According to Francis Outred, Head of Post-War and Contemporary Art at Christie’s in London, this giant of post-war art remains underrated by the market. Mexiko — offered in London on 4 October — ‘marks a defining moment in his career’
‘This isn’t a painting that gives you easy answers,’ says Francis
Outred, Head of
Post-War & Contemporary Art at Christie’s in London
of Mexiko, a late-1970s work by German artist Sigmar Polke. ‘The image is so rich, with so much going on. Polke
doesn’t dictate a way of reading it. It’s a work he challenges
us to spend time with and see what secrets we can draw out.’
A multi-layered affair, Mexiko is dominated by an
image of a cactus plant towering over a desert landscape.
The stencilled outline of a Jeep can be seen bottom right,
while at the top left, two disembodied palms meet in a handshake.
A grid of gold-painted Mayan glyphs hovers over the composition
like a film.
‘It’s an unusual canvas,’ says the specialist, ‘with its series of
elements laid on top of each other. Great experimenter that
he was, Polke has also tried out novel ways of applying his
paint to canvas here: stencils and spray paint alongside
‘This painting marks a defining moment in Polke’s career,’ Outred explains. After breaking onto the scene as a German Pop artist in the 1960s, he devoted almost all of the 1970s to photography. ‘He spent endless hours in the darkroom, experimenting with numerous techniques [from double exposure to chemical staining] which, one might say, subverted the “truth” of his pictures. Mexiko marked his return to painting after many years, and heralded what in my view is the boldest period of his career: the late 1970s and early 1980s, when he produced some of his greatest works.’
Polke was born in 1941 in Silesia, a region then in Eastern Germany but now part of Poland. In the 1950s his family moved to Düsseldorf, where he’d study under Joseph Beuys — and alongside Gerhard Richter — at the Düsseldorf Kunstakademie.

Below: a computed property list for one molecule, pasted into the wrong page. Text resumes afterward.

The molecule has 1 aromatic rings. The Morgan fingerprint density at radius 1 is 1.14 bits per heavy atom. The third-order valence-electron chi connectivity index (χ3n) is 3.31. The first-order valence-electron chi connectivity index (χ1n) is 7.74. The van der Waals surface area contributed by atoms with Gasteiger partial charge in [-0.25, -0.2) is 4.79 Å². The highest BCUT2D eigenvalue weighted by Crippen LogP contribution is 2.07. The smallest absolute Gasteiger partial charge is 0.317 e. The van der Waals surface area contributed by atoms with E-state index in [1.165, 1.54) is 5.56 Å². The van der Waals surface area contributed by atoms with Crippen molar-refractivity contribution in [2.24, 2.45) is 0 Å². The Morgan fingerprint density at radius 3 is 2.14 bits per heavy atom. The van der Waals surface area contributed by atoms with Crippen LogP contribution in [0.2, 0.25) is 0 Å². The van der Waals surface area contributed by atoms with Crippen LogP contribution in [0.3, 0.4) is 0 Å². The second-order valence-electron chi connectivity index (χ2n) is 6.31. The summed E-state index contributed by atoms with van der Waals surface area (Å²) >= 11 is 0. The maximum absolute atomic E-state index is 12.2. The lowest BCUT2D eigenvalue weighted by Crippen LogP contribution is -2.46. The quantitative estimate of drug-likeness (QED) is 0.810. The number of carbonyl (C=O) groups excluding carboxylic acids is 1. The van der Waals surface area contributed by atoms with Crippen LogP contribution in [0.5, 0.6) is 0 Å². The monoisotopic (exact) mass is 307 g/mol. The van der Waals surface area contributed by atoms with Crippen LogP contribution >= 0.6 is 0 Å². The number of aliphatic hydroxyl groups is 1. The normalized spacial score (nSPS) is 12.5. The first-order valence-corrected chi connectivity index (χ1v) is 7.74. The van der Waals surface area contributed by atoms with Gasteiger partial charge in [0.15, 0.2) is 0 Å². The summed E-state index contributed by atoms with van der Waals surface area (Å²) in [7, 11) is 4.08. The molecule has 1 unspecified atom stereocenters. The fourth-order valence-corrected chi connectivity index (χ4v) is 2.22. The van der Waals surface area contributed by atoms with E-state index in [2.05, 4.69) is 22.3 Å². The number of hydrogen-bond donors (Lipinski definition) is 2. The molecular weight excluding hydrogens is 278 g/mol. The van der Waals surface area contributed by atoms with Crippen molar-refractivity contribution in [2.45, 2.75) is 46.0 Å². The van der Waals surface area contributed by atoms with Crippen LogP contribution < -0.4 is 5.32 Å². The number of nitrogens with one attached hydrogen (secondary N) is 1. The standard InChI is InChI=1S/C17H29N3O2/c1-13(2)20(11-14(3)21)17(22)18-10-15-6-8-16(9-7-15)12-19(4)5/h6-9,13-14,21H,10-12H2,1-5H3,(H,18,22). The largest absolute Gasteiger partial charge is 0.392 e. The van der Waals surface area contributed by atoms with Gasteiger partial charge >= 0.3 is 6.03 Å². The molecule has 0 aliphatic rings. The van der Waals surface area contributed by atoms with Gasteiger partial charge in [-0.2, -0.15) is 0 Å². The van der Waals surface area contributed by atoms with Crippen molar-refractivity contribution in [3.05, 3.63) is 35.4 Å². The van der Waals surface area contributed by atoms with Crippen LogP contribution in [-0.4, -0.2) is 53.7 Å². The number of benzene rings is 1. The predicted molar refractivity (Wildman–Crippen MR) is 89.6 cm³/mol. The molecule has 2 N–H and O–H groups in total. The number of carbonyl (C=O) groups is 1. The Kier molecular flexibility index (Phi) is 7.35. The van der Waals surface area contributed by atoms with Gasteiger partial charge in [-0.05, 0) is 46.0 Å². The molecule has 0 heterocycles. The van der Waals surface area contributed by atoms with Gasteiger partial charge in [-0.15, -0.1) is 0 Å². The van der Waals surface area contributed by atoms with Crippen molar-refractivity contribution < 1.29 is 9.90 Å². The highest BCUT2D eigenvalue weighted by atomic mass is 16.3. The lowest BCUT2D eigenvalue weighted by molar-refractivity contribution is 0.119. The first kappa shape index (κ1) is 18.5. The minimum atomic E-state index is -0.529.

‘Polke was one of the great postmodern painters, always ready to take risks and to try out different techniques and pigments,’ Outred says. ‘He wasn’t afraid to integrate unconnected elements in a painting either, even if they don’t appear to make sense together.’ The visual complexity of Mexiko is typical of Polke’s artistic approach, its shifting layers frustrating any desire for fixed meaning.
The handshake at top left, for example, which recalls both the emblem of the SED — the governing socialist party of the German Democratic Republic — and the ‘United We Shall Overcome’ logo of the SNCC, a leading
American civil rights organisation of the 1960s, hints at a larger political dimension to this aesthetic resistance.
The 1970s were particularly mind-expanding years for Polke. He travelled widely, lived communally, and experimented with hallucinogens such as peyote, a psychoactive cactus native to Mexico that has an ancient history of ritual and medicinal use (and was latterly
taken up by the hippie movement.)
‘Polke was an alchemist who showed the way for countless painters, such as Peter Doig. He encouraged them to let things come out like a stream of consciousness’ — Francis Outred
Although he saw Afghanistan, Pakistan and many parts of Europe in this decade, and would later explore many countries throughout Asia, South America and Oceania, Polke seems never to have in fact visited Mexico. Apart from the link to peyote, his artistic interest in the country may have been sparked by his former teacher Joseph Beuys, who saw in Native American cultures an ideal model for a society attuned to nature.
When Polke himself was appointed professor at the Hochschule für Bildende Kunst in Hamburg in 1977, he remained a radical in both his art and his lifestyle. From 1972 to 1978 he shared the Gaspelhof, a communal space in a small town near Düsseldorf, with his family, friends, lovers and collaborators. Mexiko is one of only a small number of major paintings Polke made during this period.
The artist died in 2010, aged 69, four years before a huge, 250-work retrospective, Alibis: Sigmar Polke 1963-2010, was held at MoMA in New York; Tate Modern in London; and then Museum Ludwig in Cologne.
Although he has received a wealth of posthumous institutional recognition, Outred notes that the commercial market hasn’t quite kept up. ‘Polke is a giant of post-war art, but he remains underrated by the market. He’s not as valued as some of his contemporaries, though his influence is just as big.
‘He was an alchemist who showed the way for countless painters, such as Peter Doig. He encouraged them to let things come out like a stream of consciousness; to not feel you have to pigeonhole your influences or worry about the difference between figurative and abstract. Mexiko is an exceptional example of all that.’